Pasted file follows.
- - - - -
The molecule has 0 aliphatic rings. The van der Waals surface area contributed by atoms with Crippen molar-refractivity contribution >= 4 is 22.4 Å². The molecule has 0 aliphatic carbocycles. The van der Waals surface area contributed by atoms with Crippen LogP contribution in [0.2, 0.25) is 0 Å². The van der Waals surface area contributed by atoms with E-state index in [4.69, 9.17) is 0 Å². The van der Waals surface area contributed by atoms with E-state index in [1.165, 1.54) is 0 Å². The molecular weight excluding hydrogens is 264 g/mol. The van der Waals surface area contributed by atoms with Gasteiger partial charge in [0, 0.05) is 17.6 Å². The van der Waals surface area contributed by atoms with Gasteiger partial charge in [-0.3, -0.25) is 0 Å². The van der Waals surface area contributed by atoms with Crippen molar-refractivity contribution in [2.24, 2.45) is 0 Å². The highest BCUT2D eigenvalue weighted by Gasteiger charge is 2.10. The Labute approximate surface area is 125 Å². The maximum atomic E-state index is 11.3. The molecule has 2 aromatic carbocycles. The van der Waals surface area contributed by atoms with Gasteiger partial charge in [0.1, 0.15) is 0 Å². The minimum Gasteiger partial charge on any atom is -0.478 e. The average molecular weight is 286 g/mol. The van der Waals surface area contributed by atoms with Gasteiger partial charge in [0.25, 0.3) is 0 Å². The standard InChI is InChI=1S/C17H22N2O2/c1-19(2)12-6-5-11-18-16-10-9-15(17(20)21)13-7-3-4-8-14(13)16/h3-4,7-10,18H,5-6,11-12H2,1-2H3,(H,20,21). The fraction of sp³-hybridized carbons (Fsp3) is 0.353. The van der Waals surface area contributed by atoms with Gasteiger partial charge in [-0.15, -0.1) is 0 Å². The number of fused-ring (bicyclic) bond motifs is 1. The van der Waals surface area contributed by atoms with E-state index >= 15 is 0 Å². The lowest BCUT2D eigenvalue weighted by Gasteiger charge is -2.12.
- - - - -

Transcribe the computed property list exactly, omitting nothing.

The molecule has 0 aliphatic rings. The van der Waals surface area contributed by atoms with Crippen molar-refractivity contribution >= 4 is 22.4 Å². The molecule has 0 aliphatic carbocycles. The van der Waals surface area contributed by atoms with Crippen LogP contribution in [0.2, 0.25) is 0 Å². The van der Waals surface area contributed by atoms with E-state index in [4.69, 9.17) is 0 Å². The van der Waals surface area contributed by atoms with E-state index in [1.165, 1.54) is 0 Å². The molecular weight excluding hydrogens is 264 g/mol. The van der Waals surface area contributed by atoms with Gasteiger partial charge in [0, 0.05) is 17.6 Å². The van der Waals surface area contributed by atoms with Gasteiger partial charge in [-0.3, -0.25) is 0 Å². The van der Waals surface area contributed by atoms with Crippen molar-refractivity contribution in [2.24, 2.45) is 0 Å². The highest BCUT2D eigenvalue weighted by Gasteiger charge is 2.10. The Labute approximate surface area is 125 Å². The maximum atomic E-state index is 11.3. The molecule has 2 aromatic carbocycles. The van der Waals surface area contributed by atoms with Gasteiger partial charge in [0.1, 0.15) is 0 Å². The minimum Gasteiger partial charge on any atom is -0.478 e. The average molecular weight is 286 g/mol. The van der Waals surface area contributed by atoms with Gasteiger partial charge in [0.25, 0.3) is 0 Å². The standard InChI is InChI=1S/C17H22N2O2/c1-19(2)12-6-5-11-18-16-10-9-15(17(20)21)13-7-3-4-8-14(13)16/h3-4,7-10,18H,5-6,11-12H2,1-2H3,(H,20,21). The fraction of sp³-hybridized carbons (Fsp3) is 0.353. The van der Waals surface area contributed by atoms with Gasteiger partial charge in [-0.15, -0.1) is 0 Å². The number of fused-ring (bicyclic) bond motifs is 1. The van der Waals surface area contributed by atoms with E-state index >= 15 is 0 Å². The lowest BCUT2D eigenvalue weighted by Gasteiger charge is -2.12.